Inverting the Classroom: A Gateway to Creating an Inclusive Learning Environment Maureen J. Lage, Glenn J. Platt and Michael Treglia The Journal of Economic Education Vol. 31, No. 1 (Winter, 2000), pp. 30-43 Published by: Taylor & Francis, Ltd. Article Stable URL: http://www.jstor.org/stable/1183338
Teaching Introductory Economics with a Collaborative Learning Lab Component Robert L. Moore The Journal of Economic Education Vol. 29, No. 4 (Autumn, 1998), pp. 321-329 Published by: Taylor & Francis, Ltd. Article Stable URL: http://www.jstor.org/stable/1182922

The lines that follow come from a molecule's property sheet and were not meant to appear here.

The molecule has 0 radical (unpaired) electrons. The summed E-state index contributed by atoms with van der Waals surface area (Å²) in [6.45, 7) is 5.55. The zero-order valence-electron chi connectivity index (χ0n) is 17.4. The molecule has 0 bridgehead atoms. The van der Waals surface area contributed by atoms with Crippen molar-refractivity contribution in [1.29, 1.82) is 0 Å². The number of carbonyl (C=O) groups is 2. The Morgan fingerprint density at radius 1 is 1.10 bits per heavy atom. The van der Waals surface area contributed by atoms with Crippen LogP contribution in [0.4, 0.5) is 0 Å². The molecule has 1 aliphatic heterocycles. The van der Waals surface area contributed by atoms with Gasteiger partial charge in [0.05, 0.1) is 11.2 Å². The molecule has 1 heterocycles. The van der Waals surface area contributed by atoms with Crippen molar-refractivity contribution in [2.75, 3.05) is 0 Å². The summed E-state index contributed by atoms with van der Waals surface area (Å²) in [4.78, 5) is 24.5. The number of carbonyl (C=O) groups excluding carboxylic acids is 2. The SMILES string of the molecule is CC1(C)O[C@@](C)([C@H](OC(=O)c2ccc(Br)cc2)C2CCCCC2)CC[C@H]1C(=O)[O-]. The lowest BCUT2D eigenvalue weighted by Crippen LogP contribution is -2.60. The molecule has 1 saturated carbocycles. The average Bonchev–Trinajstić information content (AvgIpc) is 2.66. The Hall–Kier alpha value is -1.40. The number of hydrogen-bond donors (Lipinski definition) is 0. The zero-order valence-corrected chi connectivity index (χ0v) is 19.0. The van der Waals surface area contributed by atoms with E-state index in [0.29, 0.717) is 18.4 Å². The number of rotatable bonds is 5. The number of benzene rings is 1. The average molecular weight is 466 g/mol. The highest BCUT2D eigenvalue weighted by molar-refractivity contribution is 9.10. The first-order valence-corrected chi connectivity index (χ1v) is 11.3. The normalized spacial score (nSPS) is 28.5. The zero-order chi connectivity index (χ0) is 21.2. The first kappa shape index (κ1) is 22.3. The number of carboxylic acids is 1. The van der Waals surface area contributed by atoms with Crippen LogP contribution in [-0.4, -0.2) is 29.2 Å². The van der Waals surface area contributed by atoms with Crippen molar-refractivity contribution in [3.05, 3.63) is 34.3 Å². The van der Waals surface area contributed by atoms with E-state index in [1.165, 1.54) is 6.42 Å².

Active and Cooperative Learning Using Web-Based Simulations Stephen J. Schmidt The Journal of Economic Education Vol. 34, No. 2 (Spring, 2003), pp. 151-167 Published by: Taylor & Francis, Ltd. Article Stable URL: http://www.jstor.org/stable/30042535